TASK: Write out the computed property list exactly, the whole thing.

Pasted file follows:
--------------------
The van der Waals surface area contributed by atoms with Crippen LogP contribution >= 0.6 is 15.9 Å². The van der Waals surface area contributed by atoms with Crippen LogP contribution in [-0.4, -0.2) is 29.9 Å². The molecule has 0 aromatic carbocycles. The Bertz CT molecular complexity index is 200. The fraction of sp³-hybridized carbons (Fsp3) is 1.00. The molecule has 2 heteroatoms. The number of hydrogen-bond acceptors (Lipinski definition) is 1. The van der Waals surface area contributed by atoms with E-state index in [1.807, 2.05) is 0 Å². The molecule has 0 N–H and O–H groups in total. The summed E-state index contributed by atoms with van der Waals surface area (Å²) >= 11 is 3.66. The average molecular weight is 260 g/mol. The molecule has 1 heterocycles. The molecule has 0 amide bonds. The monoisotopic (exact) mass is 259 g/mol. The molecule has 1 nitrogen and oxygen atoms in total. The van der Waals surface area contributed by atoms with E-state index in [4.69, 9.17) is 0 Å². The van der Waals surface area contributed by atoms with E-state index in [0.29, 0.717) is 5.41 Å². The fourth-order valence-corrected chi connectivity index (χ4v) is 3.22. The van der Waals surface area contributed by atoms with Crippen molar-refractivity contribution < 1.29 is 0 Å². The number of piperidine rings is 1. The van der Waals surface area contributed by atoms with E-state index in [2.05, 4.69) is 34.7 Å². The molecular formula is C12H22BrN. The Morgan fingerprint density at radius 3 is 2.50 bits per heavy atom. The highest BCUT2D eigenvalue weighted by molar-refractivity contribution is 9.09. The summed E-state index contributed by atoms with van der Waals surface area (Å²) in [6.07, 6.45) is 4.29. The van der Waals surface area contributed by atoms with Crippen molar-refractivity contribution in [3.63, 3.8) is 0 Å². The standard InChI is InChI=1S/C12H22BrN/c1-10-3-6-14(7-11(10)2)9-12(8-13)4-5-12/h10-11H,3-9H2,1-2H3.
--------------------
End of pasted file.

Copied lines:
The van der Waals surface area contributed by atoms with Crippen LogP contribution >= 0.6 is 15.9 Å². The van der Waals surface area contributed by atoms with Crippen LogP contribution in [-0.4, -0.2) is 29.9 Å². The molecule has 0 aromatic carbocycles. The Bertz CT molecular complexity index is 200. The fraction of sp³-hybridized carbons (Fsp3) is 1.00. The molecule has 2 heteroatoms. The number of hydrogen-bond acceptors (Lipinski definition) is 1. The van der Waals surface area contributed by atoms with E-state index in [1.807, 2.05) is 0 Å². The molecule has 0 N–H and O–H groups in total. The summed E-state index contributed by atoms with van der Waals surface area (Å²) >= 11 is 3.66. The average molecular weight is 260 g/mol. The molecule has 1 heterocycles. The molecule has 0 amide bonds. The monoisotopic (exact) mass is 259 g/mol. The molecule has 1 nitrogen and oxygen atoms in total. The van der Waals surface area contributed by atoms with E-state index in [4.69, 9.17) is 0 Å². The van der Waals surface area contributed by atoms with E-state index in [0.29, 0.717) is 5.41 Å². The fourth-order valence-corrected chi connectivity index (χ4v) is 3.22. The van der Waals surface area contributed by atoms with Crippen molar-refractivity contribution < 1.29 is 0 Å². The number of piperidine rings is 1. The van der Waals surface area contributed by atoms with E-state index in [2.05, 4.69) is 34.7 Å². The molecular formula is C12H22BrN. The Morgan fingerprint density at radius 3 is 2.50 bits per heavy atom. The highest BCUT2D eigenvalue weighted by molar-refractivity contribution is 9.09. The summed E-state index contributed by atoms with van der Waals surface area (Å²) in [6.07, 6.45) is 4.29. The van der Waals surface area contributed by atoms with Crippen molar-refractivity contribution in [3.63, 3.8) is 0 Å². The standard InChI is InChI=1S/C12H22BrN/c1-10-3-6-14(7-11(10)2)9-12(8-13)4-5-12/h10-11H,3-9H2,1-2H3.